NewsCollecting weather data above the vineyards: Meteodrone System Launch in Burgundy, France

Collecting weather data above the vineyards: Meteodrone System Launch in Burgundy, France

On March 5th, Meteomatics launched its Meteodrone system operations in Burgundy, France, specifically in the town of Chassagne-Montrachet. This system consists of a Meteodrone and a Meteobase, serving as the ground station for remote Meteodrone operations.

In the presence of winemakers, MAGDA Project partners, members of the French press, and the local mayor, Meteomatics’ pilot comfortably conducted operations from the company’s headquarters in Switzerland, approximately 500 km away. He remotely controlled the Meteodrone from launch to touchdown, successfully elevating it to approximately 3,000 meters above ground level.

Set up in the backyard of Domaine Vincent & Sophie Morey, surrounded by sprawling vineyards, the Meteodrone is scheduled to fly up to four times daily for six months, concluding post-harvests. During these flights, the Meteodrone will collect weather data on temperature and humidity within a radius of 30 to 50 kilometres. This data will then be transmitted to the CIMA Research Foundation, where it will be integrated into a model aimed at generating more precise forecasts for the region.

Image 1: Meteodrone flying above the vineyards in Chassagne-Montrachet, France.
Enhanced weather predictions for optimal harvests

This initiative will aid winemakers in safeguarding their vines against adverse weather conditions such as frost, hail, and heatwaves. Ultimately, the goal is to ensure optimal harvests and sustained production of exceptional Burgundy wines, despite the escalating weather challenges due to climate change.

Bernard Morey, owner of the Domaine, highlights the dramatic impact of climate change. In 2021, he reports losing up to 80% of his harvest due to early frost. Improved weather forecasts would enable winemakers to anticipate necessary measures, such as installing candles to warm the vines during hailstorms. Frédéric Barnier, technical director and winemaker at Maison Louis Jadot, hosting the metIS-Hub and GeoGuard GNSS sensor instruments from MAGDA consortium members Cap2020 and GReD, emphasizes the effectiveness of the weather forecast dashboard developed within the project, which will be a valuable decision-making tool for winemakers.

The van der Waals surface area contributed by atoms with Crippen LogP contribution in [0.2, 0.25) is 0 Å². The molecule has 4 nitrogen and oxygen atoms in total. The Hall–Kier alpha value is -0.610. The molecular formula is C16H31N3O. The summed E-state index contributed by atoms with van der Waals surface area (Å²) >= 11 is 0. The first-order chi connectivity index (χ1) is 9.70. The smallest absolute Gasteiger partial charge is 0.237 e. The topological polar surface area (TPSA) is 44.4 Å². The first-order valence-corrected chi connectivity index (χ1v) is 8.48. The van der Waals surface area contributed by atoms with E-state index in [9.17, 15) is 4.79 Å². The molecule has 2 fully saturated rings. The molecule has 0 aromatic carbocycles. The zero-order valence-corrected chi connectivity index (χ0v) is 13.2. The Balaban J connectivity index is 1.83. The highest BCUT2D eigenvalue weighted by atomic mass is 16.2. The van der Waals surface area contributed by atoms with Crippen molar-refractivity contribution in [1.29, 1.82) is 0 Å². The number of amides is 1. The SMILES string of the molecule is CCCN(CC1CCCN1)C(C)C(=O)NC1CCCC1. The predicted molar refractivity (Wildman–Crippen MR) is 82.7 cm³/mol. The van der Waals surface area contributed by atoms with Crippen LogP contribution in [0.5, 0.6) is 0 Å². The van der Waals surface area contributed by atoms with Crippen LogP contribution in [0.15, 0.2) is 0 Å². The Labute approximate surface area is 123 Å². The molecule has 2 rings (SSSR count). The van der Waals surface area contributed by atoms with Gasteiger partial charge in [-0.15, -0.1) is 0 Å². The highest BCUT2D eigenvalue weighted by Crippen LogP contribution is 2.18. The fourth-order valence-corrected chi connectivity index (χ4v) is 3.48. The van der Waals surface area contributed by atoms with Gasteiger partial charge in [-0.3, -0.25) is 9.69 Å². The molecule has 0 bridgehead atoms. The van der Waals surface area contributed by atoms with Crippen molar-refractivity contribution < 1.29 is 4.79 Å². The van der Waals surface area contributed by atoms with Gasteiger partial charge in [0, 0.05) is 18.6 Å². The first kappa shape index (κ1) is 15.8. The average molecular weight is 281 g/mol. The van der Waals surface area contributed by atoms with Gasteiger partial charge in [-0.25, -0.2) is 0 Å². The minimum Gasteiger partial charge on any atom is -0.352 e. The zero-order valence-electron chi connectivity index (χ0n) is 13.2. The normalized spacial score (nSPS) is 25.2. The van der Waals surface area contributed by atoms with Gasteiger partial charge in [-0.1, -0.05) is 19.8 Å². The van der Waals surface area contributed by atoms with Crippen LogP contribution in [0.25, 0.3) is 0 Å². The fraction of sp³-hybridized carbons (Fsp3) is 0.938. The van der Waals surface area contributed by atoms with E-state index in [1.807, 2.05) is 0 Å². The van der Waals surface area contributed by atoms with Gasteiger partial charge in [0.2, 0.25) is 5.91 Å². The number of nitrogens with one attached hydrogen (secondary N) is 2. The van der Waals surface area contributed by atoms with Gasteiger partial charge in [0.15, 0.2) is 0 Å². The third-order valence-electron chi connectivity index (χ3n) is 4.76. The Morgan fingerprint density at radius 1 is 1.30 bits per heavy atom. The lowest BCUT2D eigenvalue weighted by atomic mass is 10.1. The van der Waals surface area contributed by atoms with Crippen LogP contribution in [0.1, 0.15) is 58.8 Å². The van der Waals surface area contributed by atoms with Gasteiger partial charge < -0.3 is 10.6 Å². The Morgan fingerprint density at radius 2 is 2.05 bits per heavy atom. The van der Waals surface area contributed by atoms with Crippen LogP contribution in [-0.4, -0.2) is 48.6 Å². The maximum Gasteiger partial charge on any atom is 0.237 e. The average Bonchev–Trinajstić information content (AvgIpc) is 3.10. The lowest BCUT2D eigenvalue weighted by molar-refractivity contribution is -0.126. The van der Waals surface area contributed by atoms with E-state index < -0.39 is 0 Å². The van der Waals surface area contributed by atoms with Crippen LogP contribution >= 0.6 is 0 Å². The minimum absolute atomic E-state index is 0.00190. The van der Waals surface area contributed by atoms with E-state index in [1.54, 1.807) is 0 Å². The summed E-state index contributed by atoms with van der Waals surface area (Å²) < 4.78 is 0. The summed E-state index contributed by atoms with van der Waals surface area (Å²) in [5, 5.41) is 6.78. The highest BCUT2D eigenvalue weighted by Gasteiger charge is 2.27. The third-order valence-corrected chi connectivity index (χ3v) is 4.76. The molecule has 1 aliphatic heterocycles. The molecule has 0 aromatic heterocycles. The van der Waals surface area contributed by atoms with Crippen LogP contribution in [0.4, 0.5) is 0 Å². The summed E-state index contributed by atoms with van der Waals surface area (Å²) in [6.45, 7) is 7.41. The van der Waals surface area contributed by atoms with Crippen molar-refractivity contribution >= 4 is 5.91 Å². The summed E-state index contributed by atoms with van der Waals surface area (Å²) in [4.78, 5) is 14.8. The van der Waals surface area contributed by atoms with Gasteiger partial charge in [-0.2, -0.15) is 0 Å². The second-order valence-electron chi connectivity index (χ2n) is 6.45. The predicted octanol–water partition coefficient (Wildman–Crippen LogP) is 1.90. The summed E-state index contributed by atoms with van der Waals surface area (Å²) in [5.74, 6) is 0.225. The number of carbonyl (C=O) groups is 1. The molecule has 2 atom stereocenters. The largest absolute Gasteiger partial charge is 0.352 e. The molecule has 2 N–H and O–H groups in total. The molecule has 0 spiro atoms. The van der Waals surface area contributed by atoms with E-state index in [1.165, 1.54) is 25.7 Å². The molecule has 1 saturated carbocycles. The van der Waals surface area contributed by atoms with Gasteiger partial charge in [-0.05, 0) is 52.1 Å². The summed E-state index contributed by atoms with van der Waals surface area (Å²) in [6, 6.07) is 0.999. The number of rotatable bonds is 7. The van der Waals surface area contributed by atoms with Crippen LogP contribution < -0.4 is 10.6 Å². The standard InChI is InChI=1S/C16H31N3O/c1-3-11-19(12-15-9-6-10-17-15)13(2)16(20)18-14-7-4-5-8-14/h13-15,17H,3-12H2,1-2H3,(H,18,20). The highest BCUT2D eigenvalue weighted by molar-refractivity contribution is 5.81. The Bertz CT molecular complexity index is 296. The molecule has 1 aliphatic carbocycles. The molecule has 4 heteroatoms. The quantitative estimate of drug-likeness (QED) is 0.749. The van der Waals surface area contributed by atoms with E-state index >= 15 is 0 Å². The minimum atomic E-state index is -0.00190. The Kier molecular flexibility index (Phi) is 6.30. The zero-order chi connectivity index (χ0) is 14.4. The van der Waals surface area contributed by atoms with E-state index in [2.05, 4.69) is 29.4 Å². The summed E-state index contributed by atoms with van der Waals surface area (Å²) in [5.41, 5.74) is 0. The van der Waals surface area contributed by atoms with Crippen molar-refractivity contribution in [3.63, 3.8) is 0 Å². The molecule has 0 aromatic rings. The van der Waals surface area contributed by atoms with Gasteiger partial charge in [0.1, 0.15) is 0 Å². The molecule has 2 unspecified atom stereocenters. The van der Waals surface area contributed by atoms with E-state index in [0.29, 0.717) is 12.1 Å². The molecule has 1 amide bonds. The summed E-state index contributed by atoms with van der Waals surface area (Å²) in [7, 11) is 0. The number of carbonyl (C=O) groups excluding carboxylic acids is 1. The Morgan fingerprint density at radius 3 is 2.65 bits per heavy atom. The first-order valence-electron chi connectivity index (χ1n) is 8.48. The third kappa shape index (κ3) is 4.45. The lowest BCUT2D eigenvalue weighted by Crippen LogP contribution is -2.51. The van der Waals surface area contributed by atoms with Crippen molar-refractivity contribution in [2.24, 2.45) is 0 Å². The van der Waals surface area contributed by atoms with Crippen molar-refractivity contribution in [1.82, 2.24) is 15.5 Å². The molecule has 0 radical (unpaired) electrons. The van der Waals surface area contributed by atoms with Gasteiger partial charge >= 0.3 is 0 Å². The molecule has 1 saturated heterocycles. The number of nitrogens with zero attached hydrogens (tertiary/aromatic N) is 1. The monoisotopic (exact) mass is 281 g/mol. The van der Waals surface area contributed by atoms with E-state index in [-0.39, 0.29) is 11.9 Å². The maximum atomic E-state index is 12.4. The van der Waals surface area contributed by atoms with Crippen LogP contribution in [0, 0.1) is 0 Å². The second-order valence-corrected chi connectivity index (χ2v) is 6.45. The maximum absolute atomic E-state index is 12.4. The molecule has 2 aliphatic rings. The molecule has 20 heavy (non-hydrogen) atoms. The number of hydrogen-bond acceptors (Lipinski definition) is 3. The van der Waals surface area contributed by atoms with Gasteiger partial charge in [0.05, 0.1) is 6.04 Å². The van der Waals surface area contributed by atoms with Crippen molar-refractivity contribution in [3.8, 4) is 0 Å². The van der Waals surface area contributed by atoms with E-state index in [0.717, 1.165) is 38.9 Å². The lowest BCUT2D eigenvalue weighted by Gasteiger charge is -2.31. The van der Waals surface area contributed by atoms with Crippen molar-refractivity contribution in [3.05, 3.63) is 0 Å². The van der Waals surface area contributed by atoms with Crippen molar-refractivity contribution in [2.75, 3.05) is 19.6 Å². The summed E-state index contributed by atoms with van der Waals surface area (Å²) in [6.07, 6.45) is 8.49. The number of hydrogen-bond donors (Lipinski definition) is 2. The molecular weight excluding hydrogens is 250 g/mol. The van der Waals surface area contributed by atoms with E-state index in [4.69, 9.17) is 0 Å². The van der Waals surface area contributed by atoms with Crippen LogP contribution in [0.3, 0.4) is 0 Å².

Image 2: MAGDA Project partners and the Meteodrone system in the background.
The Meteobase: A hub for the Meteodrone

The Meteobase serves as a central operational hub for the Meteodrone, providing comprehensive infrastructure for its operation. Equipped with a central computer overseeing operations control, maintenance, and meteorological data recording, the Meteobase also includes a launch and landing platform with a charging station, radio link, and ground station. An internal climate control system maintains ideal conditions for the Meteodrone, its electronics, and batteries. Designed to withstand various elements, the Meteobase is watertight, snow proof, and features efficient rainwater drainage.

Image 3: Meteodrone in the Meteobase, ready to take off.
Flight authorizations and security

Meteomatics secured the first flight authorization from the Federal Office of Civil Aviation (FOCA) in Switzerland, based on European Union Aviation Safety Agency (EASA) regulations. Leveraging this authorization, Meteomatics can obtain approvals for Meteodrone operations in most European countries. Through collaboration with national flight authorities, Meteomatics can secure flight approvals for their Meteodrones in all EASA member states. 

For operations in France under the MAGDA framework, Meteomatics obtained flight approval from French authorities to fly up to 3500 meters above mean sea level during day and night, including beyond visual line of sight. These flights are conducted in restricted airspace at a safe distance from urban areas.


Author: Akemi Narindal-Aoki, PhD



Burgundy, Meteomatics, Meteodrones, weather drones, vineyard